The Treasury Department is launching a new 20-year bond in an effort to fund a record level of borrowing the government will need to do this year to support the economy through the coronavirus pandemic.
As part of its quarterly refunding, the department said it will introduce a 20-year coupon bond later this month. An auction May 20 will feature a sale of $20 billion worth as part of an effort to push the record-setting debt levels further out in terms of duration.
"Treasury's borrowing needs have increased substantially as a result of the federal government's response to the COVID-19 outbreak," Brian Smith, assistant secretary for federal finance, said in a statement. "Over the next quarter, Treasury's cash balance will likely remain elevated as Treasury seeks to maintain prudent liquidity in light of the size and relative uncertainty of COVID-19-related outflows."
The announcement comes just two days after the Treasury said it will be doing a record $3 trillion worth of borrowing this quarter. Government bond yields were higher on the news.
However, in its previous borrowing the government had kept duration relatively short. But with the red ink building on a $25 trillion national debt, the Treasury is looking to stretch the duration while long-term rates remain around historic lows.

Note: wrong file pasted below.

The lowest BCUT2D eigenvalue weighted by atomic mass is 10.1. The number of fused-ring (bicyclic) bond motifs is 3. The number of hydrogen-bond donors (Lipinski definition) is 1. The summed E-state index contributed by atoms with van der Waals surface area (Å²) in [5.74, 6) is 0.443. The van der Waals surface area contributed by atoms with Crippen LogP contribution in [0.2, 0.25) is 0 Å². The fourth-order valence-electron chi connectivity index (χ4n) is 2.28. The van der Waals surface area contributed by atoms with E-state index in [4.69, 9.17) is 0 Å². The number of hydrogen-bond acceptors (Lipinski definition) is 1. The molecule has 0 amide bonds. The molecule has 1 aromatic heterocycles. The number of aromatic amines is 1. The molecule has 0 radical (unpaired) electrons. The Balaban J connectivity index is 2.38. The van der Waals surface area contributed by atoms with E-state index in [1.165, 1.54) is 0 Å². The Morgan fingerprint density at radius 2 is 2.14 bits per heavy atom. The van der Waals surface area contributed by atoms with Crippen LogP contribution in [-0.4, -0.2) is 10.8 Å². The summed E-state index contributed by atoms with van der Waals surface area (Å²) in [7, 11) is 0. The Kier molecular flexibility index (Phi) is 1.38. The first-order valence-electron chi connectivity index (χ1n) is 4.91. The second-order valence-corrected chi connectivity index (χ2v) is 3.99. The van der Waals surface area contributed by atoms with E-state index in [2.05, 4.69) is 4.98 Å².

"While the initial increases in financing related to the COVID-19 outbreak response were focused on Treasury bills, Treasury expects to begin to shift financing from bills to longer-dated tenors over the coming quarters," Smith said. "In light of the substantial increase in borrowing needs, Treasury plans to increase its long-term issuance as a prudent means of managing its maturity profile and limiting potential future issuance volatility."
In addition to the May auction, the Treasury has slated sales of $17 billion each in June and July, with the total sales raising an additional $54 billion for the quarter.
The move to the 20-year is part of a larger financing move on debt that matures later in May. Treasury is offering $96 billion in auctions later this month for 3- and 10-year notes as well as a 30-year bond. Respective sales will be $42 billion, $32 billion and $22 billion.
The size of the 20-year auction may have been more than the market was expecting.
""For the 20 year the range people were expecting was $13 to $15 billion and it came in at 20 billion," said John Briggs of NatWest. The 20-year would be especially attractive to insurers and pension funds who need more duration in their portfolios to mitigate risk, added Briggs, head of strategy for the Americas.
Despite the surge in debt his year, costs to finance all the spending actually had been running behind the pace from fiscal 2019. Debt service costs through the first half of fiscal 2020, through March, totaled $269.6 billion, compared with $574.6 billion for 2019.
— CNBC's Patti Domm contributed to this article.
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